Our Edinburgh bus pass allowed us to hop on and off buses throughout metropolitan Edinburgh. It affords a slight discount and provides a great convenience when traveling about. The bus system allowed us to make day trips to places too far to walk to, but too close for a train.
It’s fun figuring out transportation systems, whether they be trains, buses, roads, or walking, and just because they are in your native language doesn’t necessarily mean that it is any easier to understand. But it’s still fun.
The Firth of Forth … other than being fun to say, and easy to make jokes with, is the large estuary (firth) of the River Forth located just north of Edinburgh, connecting directly to the North Sea. Geologically, it is a fjord created by glaciers during the last Ice Age. It isn’t far or difficult to reach, so it was worth a few bus rides to go for a few visits.
We had heard that the coastal town of Portobello had a Saturday market. Having been somewhat disappointed with the few markets we had encountered in Ireland and England, we were eager to see what was offered, especially compared to the lively markets we experienced in Italy, Spain and in France in particular. Of course the seasonality of fruits and vegetables in these northern countries was mostly responsible for the lack of produce, but there are likely cultural reasons as well.
Be that as it may, after making our way to the center of the town of Portobello and finding the little market, we took only a couple of minutes visiting the few vendors. Our hopes had been slightly elevated, and somewhat saddened we decided to head to the “beach”.
Portobello was once known as a grand beach resort. Facing the Firth of Forth, in eastern central Scotland it is now a residential suburb of Edinburgh, with a promenade facing the wide sand beach, its amusement park atmosphere and rides have long since disappeared.
However, in the 18th century, it was a haunt of seamen and smugglers. Then during the 19th century, like so many towns it became an industrial town, manufacturing bricks (the “Portobello brick”), glass, lead, paper, pottery, soap, and mustard.
It evidently peaked as a beachside resort in the late 19th century, and declined throughout the 20th century. Prior to its current revival, Portobello’s attraction was mainly limited to the inhabitants of Edinburgh and, to a lesser extent, Glaswegians.
Today it is an attractive and a little quirky, seaside community. The day we were there was bright, sunny, and we thought rather cold, though we were bundled well in contrast to the Scottish natives, many in short pants and t-shirts.
After a lunch at The Blue Bean Coffee House, a small, local cafe, we decided to take the bus to Leith, the ancient port for Edinburgh. Leith has a long history of maritime trade since medieval times. Though the glory days of Leith as a major port are gone, it has many popular dockside restaurants, bars and shops with a distinctive charm and lively vibe.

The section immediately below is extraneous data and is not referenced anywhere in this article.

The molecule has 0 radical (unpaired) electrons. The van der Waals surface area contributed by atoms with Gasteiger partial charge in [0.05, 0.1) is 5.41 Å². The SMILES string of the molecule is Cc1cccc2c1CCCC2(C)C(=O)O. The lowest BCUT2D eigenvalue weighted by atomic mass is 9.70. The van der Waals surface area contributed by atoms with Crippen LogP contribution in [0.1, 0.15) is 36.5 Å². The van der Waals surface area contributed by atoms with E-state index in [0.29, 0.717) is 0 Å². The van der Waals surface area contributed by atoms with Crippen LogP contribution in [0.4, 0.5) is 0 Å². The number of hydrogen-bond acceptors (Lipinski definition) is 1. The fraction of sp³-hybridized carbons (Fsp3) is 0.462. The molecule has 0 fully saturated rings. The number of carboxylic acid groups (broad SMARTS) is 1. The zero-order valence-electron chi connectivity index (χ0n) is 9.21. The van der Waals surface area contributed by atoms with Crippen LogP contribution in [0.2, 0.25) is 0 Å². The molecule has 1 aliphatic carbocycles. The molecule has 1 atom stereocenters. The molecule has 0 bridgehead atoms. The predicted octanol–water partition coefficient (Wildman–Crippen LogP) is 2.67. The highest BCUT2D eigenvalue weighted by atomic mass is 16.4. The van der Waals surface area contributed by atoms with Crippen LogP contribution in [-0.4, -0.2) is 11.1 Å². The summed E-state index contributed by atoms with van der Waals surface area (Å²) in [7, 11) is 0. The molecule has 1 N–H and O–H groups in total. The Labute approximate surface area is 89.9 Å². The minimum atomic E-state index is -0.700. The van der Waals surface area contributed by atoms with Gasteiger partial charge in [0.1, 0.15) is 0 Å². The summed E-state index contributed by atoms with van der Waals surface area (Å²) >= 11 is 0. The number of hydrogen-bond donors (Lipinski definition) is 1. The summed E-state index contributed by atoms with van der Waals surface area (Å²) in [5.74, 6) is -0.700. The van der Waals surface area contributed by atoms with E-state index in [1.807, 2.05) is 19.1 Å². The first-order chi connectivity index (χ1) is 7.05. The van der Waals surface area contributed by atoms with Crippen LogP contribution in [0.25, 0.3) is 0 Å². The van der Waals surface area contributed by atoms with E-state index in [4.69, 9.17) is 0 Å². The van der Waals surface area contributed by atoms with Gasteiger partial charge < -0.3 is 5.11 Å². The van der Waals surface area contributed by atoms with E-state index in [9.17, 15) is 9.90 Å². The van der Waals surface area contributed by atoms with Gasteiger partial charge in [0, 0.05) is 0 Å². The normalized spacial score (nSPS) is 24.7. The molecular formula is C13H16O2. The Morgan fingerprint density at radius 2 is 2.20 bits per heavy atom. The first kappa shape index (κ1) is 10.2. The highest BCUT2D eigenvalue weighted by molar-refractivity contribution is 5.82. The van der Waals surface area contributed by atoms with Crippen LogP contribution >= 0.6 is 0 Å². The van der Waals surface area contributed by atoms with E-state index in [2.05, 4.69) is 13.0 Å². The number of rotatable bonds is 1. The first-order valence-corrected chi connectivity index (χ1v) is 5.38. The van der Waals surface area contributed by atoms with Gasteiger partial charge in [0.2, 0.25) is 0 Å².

Not far from the old center of Leith, there is the more modern harbor with a vibrant shopping area. The main attraction there is the Royal Yacht Britannia, the British Royal Family’s former personal vessel, but more on that in a future post.
While in Leith the sun was warm in spite of the cool air temperatures. We stopped at the Leith beer company, a local pub, and located a seat at the edge of the sunlight, but shortly after getting our drinks, the sun edged just behind the building behind us. Fortunately, a couple of local, young, gentlemen offered us to sit with them at their sun-bathed table. We had a delightful conversation with Robert & Gary, and they gave us many useful tips and advice about Edinburgh.
On another day we took the bus to the village of Cramond, also on the shore of the Firth of Forth.
Long after the end of the Ice Age, the Cramond area continued its long history, with evidence of Mesolithic, Bronze Age and Roman activity. Archaeologists uncovered evidence of habitation dating as early as 8500 BC.
A Roman-era settlement and fort was established around 140 AD and had periods of occupation until around 211. But, after the departure of the Romans, little is known about Cramond for several centuries.
Cramond grew slowly over the years. Cramond Kirk (church) was founded in 1656, in the late 18th and early 19th centuries became an industrial center, by the late 19th century it became and still is a fashionable suburb of Edinburgh in spite of its being under the flightpath of the nearby airport. With its village atmosphere; the beach with shoreline walks; a path along the River Almond; and the harbor in the mouth of the river Cramond was a great place to spend a good part of the day.
In fact any of these small towns were worthy of more time and visits, and though we did get to Leith and Cramond more than once, there was still a desire to return. If there just wasn’t so much else to see.